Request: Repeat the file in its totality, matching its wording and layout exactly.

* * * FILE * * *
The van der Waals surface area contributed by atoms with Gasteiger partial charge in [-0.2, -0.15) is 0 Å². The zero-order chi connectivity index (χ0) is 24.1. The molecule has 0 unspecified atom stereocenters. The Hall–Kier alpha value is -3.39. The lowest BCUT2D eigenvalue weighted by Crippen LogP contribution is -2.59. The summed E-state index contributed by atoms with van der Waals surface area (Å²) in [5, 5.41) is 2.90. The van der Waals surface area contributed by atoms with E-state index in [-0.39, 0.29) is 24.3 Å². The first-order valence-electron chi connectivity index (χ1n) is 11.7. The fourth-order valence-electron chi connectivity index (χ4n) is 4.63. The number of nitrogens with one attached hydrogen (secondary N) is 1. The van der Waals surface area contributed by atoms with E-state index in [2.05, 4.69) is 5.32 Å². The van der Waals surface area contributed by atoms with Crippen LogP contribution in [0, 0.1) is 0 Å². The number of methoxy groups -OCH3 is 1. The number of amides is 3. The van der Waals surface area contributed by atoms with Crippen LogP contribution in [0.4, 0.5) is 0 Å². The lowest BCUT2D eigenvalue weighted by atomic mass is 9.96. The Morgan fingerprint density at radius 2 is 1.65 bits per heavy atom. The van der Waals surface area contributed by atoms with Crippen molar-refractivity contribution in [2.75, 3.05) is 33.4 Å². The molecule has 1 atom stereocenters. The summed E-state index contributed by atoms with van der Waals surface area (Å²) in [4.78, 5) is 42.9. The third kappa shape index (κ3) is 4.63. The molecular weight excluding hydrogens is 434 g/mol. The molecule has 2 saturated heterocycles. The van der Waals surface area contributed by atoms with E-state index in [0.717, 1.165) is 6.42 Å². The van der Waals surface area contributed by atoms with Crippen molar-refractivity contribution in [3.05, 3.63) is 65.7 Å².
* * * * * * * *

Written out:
The van der Waals surface area contributed by atoms with Gasteiger partial charge in [-0.2, -0.15) is 0 Å². The zero-order chi connectivity index (χ0) is 24.1. The molecule has 0 unspecified atom stereocenters. The Hall–Kier alpha value is -3.39. The lowest BCUT2D eigenvalue weighted by Crippen LogP contribution is -2.59. The summed E-state index contributed by atoms with van der Waals surface area (Å²) in [5, 5.41) is 2.90. The van der Waals surface area contributed by atoms with E-state index in [-0.39, 0.29) is 24.3 Å². The first-order valence-electron chi connectivity index (χ1n) is 11.7. The fourth-order valence-electron chi connectivity index (χ4n) is 4.63. The number of nitrogens with one attached hydrogen (secondary N) is 1. The van der Waals surface area contributed by atoms with E-state index in [2.05, 4.69) is 5.32 Å². The van der Waals surface area contributed by atoms with Crippen LogP contribution in [0, 0.1) is 0 Å². The number of methoxy groups -OCH3 is 1. The number of amides is 3. The van der Waals surface area contributed by atoms with Crippen LogP contribution in [0.4, 0.5) is 0 Å². The lowest BCUT2D eigenvalue weighted by atomic mass is 9.96. The Morgan fingerprint density at radius 2 is 1.65 bits per heavy atom. The van der Waals surface area contributed by atoms with Crippen molar-refractivity contribution in [2.75, 3.05) is 33.4 Å². The molecule has 1 atom stereocenters. The summed E-state index contributed by atoms with van der Waals surface area (Å²) in [4.78, 5) is 42.9. The third kappa shape index (κ3) is 4.63. The molecular weight excluding hydrogens is 434 g/mol. The molecule has 2 saturated heterocycles. The van der Waals surface area contributed by atoms with E-state index in [0.717, 1.165) is 6.42 Å². The van der Waals surface area contributed by atoms with Crippen molar-refractivity contribution in [3.05, 3.63) is 65.7 Å².